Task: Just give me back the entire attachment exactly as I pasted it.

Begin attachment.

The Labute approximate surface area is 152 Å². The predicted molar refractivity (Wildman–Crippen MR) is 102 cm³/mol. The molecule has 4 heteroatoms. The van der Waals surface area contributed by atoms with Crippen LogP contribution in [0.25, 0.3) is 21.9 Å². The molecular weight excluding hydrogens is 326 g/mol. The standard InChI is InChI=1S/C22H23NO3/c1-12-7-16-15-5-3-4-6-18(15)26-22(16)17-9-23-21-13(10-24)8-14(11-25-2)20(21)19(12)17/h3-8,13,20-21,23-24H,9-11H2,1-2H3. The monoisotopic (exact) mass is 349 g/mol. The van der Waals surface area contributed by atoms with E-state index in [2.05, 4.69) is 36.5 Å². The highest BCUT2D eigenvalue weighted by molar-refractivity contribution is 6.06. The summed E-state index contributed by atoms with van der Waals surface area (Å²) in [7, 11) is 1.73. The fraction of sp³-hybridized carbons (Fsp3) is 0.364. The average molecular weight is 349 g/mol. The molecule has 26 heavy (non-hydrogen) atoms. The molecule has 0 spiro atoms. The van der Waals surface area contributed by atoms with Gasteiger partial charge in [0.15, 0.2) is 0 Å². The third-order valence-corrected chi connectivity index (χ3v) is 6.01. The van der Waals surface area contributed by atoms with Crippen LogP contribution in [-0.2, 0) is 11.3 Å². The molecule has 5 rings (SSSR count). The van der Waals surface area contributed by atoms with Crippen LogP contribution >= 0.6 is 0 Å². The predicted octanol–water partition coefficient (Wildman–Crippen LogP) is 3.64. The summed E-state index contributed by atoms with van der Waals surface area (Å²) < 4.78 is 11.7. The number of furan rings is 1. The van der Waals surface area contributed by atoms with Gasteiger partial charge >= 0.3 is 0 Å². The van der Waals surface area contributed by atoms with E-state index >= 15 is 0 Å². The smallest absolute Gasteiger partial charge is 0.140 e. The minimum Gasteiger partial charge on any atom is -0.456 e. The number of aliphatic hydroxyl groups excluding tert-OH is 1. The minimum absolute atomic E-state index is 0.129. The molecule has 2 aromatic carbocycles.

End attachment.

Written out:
The Labute approximate surface area is 152 Å². The predicted molar refractivity (Wildman–Crippen MR) is 102 cm³/mol. The molecule has 4 heteroatoms. The van der Waals surface area contributed by atoms with Crippen LogP contribution in [0.25, 0.3) is 21.9 Å². The molecular weight excluding hydrogens is 326 g/mol. The standard InChI is InChI=1S/C22H23NO3/c1-12-7-16-15-5-3-4-6-18(15)26-22(16)17-9-23-21-13(10-24)8-14(11-25-2)20(21)19(12)17/h3-8,13,20-21,23-24H,9-11H2,1-2H3. The monoisotopic (exact) mass is 349 g/mol. The van der Waals surface area contributed by atoms with E-state index in [2.05, 4.69) is 36.5 Å². The highest BCUT2D eigenvalue weighted by molar-refractivity contribution is 6.06. The summed E-state index contributed by atoms with van der Waals surface area (Å²) in [7, 11) is 1.73. The fraction of sp³-hybridized carbons (Fsp3) is 0.364. The average molecular weight is 349 g/mol. The molecule has 26 heavy (non-hydrogen) atoms. The molecule has 0 spiro atoms. The van der Waals surface area contributed by atoms with Gasteiger partial charge in [0.15, 0.2) is 0 Å². The third-order valence-corrected chi connectivity index (χ3v) is 6.01. The van der Waals surface area contributed by atoms with Crippen LogP contribution in [-0.2, 0) is 11.3 Å². The molecule has 5 rings (SSSR count). The van der Waals surface area contributed by atoms with Crippen LogP contribution >= 0.6 is 0 Å². The predicted octanol–water partition coefficient (Wildman–Crippen LogP) is 3.64. The summed E-state index contributed by atoms with van der Waals surface area (Å²) < 4.78 is 11.7. The number of furan rings is 1. The van der Waals surface area contributed by atoms with Gasteiger partial charge >= 0.3 is 0 Å². The van der Waals surface area contributed by atoms with E-state index >= 15 is 0 Å². The smallest absolute Gasteiger partial charge is 0.140 e. The minimum Gasteiger partial charge on any atom is -0.456 e. The number of aliphatic hydroxyl groups excluding tert-OH is 1. The minimum absolute atomic E-state index is 0.129. The molecule has 2 aromatic carbocycles.